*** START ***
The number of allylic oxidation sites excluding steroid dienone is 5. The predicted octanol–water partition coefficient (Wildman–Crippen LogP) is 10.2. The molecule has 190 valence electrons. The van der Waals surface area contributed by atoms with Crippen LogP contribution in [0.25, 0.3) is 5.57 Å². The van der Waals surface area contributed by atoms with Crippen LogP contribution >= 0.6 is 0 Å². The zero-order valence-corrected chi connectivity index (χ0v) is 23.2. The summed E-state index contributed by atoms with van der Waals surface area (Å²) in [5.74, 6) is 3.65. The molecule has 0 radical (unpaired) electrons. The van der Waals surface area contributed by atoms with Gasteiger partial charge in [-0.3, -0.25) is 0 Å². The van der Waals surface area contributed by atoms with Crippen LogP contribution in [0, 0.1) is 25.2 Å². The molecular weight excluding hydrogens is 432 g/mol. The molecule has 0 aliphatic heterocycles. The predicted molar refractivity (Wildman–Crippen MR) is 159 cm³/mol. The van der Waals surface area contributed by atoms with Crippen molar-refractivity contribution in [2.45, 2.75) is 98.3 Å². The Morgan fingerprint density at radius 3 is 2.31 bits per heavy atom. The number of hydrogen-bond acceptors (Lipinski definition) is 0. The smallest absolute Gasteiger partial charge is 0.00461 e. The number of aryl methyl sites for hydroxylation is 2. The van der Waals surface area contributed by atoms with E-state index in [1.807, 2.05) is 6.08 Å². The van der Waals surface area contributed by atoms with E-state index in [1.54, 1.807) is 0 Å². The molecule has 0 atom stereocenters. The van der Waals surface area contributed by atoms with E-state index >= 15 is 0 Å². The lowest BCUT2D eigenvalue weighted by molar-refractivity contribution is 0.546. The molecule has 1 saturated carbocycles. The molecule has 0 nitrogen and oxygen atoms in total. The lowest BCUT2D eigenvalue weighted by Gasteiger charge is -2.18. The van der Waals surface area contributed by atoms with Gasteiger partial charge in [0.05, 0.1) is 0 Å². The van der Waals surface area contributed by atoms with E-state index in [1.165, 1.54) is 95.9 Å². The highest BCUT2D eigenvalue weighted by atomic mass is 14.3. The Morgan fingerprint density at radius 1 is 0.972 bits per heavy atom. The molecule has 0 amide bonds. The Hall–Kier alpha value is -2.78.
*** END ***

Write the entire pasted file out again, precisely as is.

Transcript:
The number of allylic oxidation sites excluding steroid dienone is 5. The predicted octanol–water partition coefficient (Wildman–Crippen LogP) is 10.2. The molecule has 190 valence electrons. The van der Waals surface area contributed by atoms with Crippen LogP contribution in [0.25, 0.3) is 5.57 Å². The van der Waals surface area contributed by atoms with Crippen LogP contribution >= 0.6 is 0 Å². The zero-order valence-corrected chi connectivity index (χ0v) is 23.2. The summed E-state index contributed by atoms with van der Waals surface area (Å²) in [5.74, 6) is 3.65. The molecule has 0 radical (unpaired) electrons. The van der Waals surface area contributed by atoms with Gasteiger partial charge in [-0.3, -0.25) is 0 Å². The van der Waals surface area contributed by atoms with Crippen LogP contribution in [0, 0.1) is 25.2 Å². The molecular weight excluding hydrogens is 432 g/mol. The molecule has 0 aliphatic heterocycles. The predicted molar refractivity (Wildman–Crippen MR) is 159 cm³/mol. The van der Waals surface area contributed by atoms with Crippen molar-refractivity contribution in [2.45, 2.75) is 98.3 Å². The Morgan fingerprint density at radius 3 is 2.31 bits per heavy atom. The number of hydrogen-bond acceptors (Lipinski definition) is 0. The smallest absolute Gasteiger partial charge is 0.00461 e. The number of aryl methyl sites for hydroxylation is 2. The van der Waals surface area contributed by atoms with E-state index in [1.807, 2.05) is 6.08 Å². The van der Waals surface area contributed by atoms with E-state index in [1.54, 1.807) is 0 Å². The molecule has 0 atom stereocenters. The van der Waals surface area contributed by atoms with E-state index >= 15 is 0 Å². The lowest BCUT2D eigenvalue weighted by molar-refractivity contribution is 0.546. The molecule has 1 saturated carbocycles. The molecule has 0 nitrogen and oxygen atoms in total. The lowest BCUT2D eigenvalue weighted by Gasteiger charge is -2.18. The van der Waals surface area contributed by atoms with Gasteiger partial charge in [0.05, 0.1) is 0 Å². The van der Waals surface area contributed by atoms with E-state index in [1.165, 1.54) is 95.9 Å². The highest BCUT2D eigenvalue weighted by atomic mass is 14.3. The Morgan fingerprint density at radius 1 is 0.972 bits per heavy atom. The molecule has 0 amide bonds. The Hall–Kier alpha value is -2.78.